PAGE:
Apodaca: Water polo provides unlikely bridge between Newport, Afghanistan

Cue the heart-stirring music, and imagine the following set-up:

An adversity-stricken group of young people from an impoverished, war-ravaged nation yearns for a source of meaning and accomplishment for themselves, and a point of pride for their countrymen.

An idealistic military man from a far-off land dedicates himself to bringing the group together and giving wing to its unlikely dream.

Half a world away, another military man hears of the intrepid group, and rallies a community to lend support.

So far, so movie-of-the-week good.

But the story grows even more compelling when considering that the group in question is the fledgling national water polo team of Afghanistan, a landlocked country with fewer swimming pools than a typical street in Newport Beach, and that the young athletes have had to cope with unimaginable hardship and loss.

Now the team is coming to Southern California — with a stay in Newport Beach on the agenda — to practice and learn from some of the area's coaches and players.

This truth-surpasses-fiction tale started in 2008. That's when Jeremy Piasecki, who previously attended Corona del Mar High School and Orange Coast College, was a civilian contractor stationed at a sprawling garrison in Afghanistan. A Marine reservist who lives with his wife and two children in Fallbrook when he's not deployed overseas, Piasecki began teaching Afghan soldiers how to swim and play water polo.

There were many physical and cultural hurdles to overcome. The pool on the base had to be cleared of weeds and trash, and filled with water. The vast majority of Afghans can't swim; even many who signed up to play water polo had to be taught rudimentary skills.

Piasecki resorted to a combination of his limited knowledge of the Afghan language, Dari, and hand signals to communicate, and he once had to jump in the pool to rescue a struggling swimmer. Even finding appropriate swimwear was problematic; spandex bicycle shorts proved a suitable substitute.

Despite initial skepticism that the sport would catch on, Piasecki's work with the soldiers led to the idea of creating an Afghan national water polo team. The inspiration came in part from the country's first-ever Olympic medal win, a bronze finish by an Afghan national in the taekwondo competition at the 2008 summer games, a feat that provoked an outpouring of national pride.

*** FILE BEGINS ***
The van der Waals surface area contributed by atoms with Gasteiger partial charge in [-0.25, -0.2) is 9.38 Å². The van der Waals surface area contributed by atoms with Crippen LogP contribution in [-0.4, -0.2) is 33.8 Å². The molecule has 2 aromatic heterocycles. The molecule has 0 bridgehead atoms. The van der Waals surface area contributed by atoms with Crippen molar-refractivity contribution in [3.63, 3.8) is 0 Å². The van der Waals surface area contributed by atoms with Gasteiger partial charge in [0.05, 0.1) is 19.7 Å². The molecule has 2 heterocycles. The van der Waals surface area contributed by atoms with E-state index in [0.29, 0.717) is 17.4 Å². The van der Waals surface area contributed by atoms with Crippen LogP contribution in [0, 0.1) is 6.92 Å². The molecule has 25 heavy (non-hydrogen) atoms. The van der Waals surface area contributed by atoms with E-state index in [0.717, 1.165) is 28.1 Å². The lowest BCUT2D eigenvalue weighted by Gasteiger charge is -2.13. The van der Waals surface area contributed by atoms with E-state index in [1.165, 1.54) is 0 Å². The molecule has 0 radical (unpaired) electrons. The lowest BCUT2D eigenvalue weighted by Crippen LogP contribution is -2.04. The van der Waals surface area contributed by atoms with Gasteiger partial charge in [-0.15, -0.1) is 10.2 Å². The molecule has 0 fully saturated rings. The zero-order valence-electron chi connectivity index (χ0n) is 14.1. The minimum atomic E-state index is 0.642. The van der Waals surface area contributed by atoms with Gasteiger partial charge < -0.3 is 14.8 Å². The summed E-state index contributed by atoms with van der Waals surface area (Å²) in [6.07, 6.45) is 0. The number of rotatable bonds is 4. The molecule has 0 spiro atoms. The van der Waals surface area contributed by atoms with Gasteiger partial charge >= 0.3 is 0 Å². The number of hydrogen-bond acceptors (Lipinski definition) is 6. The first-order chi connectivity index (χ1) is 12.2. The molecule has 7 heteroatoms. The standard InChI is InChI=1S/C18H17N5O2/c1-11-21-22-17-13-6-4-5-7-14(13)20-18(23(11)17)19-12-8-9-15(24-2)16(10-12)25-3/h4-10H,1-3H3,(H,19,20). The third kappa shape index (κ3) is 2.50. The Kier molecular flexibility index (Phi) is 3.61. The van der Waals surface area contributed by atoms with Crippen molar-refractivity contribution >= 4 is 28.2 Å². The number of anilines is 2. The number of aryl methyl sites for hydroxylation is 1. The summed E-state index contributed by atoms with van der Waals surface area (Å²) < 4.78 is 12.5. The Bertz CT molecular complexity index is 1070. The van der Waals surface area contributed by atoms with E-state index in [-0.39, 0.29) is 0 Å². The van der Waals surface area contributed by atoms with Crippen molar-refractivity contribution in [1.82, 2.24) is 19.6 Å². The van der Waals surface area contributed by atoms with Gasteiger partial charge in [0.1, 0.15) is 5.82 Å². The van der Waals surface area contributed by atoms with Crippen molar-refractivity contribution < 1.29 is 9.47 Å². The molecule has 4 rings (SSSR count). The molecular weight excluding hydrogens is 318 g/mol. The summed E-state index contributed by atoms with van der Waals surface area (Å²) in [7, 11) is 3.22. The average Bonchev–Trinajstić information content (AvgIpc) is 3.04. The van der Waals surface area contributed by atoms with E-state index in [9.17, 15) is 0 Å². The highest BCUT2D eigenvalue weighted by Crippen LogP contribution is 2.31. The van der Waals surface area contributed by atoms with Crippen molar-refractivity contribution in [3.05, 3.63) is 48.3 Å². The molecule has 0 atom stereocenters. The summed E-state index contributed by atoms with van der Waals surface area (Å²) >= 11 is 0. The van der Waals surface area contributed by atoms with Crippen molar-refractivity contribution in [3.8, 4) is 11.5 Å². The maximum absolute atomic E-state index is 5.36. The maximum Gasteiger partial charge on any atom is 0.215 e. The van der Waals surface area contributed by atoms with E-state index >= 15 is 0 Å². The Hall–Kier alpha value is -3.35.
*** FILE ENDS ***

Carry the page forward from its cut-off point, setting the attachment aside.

Afghanistan could use a few more heroes like that, Piasecki figured.

Players on the nascent Afghan water polo team include some of the soldiers that Piasecki initially taught, and other recruits from around the country. They range from college graduates to farmers and goat herders with little formal education. Improbable as it sounds, the team is hoping to qualify for competition at the 2016 Summer Olympics in Rio de Janeiro.

But Piasecki — Coach Jeremy, as he's known to the players — has stressed that the Olympic dreams are secondary to the most important goals of the team: creating positive role models for Afghanistan, and building cultural bridges and educational opportunities.

Members of the team "have endured hardships that most Americans and those in the western world cannot fathom," Piasecki states in the team's press materials.

"They have had their homes destroyed, family members killed, have had to live in exile in other countries, little or no education, but they still find ways to smile, laugh, enjoy camaraderie with their friends, and be able to get excited about new things," the statement continues.

"These athletes give 100% at all times at practice and we are always happy to be at practice, despite 30 years of war that surrounds them."

Now 11 team members — 10 men and one woman — are headed to Southern California to learn from the region's deep reservoir of water polo talent. They plan to arrive in early December, and stay through most of the winter, a time when the Afghan weather is harsh and the few pools available in the country are closed.

Piasecki, who has been called to active duty and is now stationed in Germany, has been accumulating leave time and plans to join them. Missing will be three of the team's original players, who were killed while fighting the Taliban.

For the team members able to make the training trip, it will be their first journey outside Afghanistan and their first plane ride.

When Gary Mathieson, a teacher at CdM High School and an Air Force reservist, heard about the team's travel plans, he contacted Piasecki to offer help.

Mathieson, the subject of a previous Daily Pilot column, figured that many people in the Newport Beach community would be interested in supporting the team. He's been working to secure practice time and coaching at local high schools, and assistance with lodging and transportation.

The team now plans to make Newport Beach its first stop, and will spend a few weeks here. In addition to practice sessions, its agenda will include community outreach activities, exchanges with students, and visits to tourist sites.

All of which provides a unique opportunity — not only for this extraordinary group of athletes, but for the rest of us as well.

Piasecki and his band of young heroes-in-the-making are providing those of us fortunate enough to live in a land of freedom and opportunity an object lesson in courage and determination. Let's welcome them with open arms.

PATRICE APODACA is a Newport-Mesa public school parent and former Los Angeles Times staff writer. She is also a regular contributor to Orange Coast magazine. She lives in Newport Beach.

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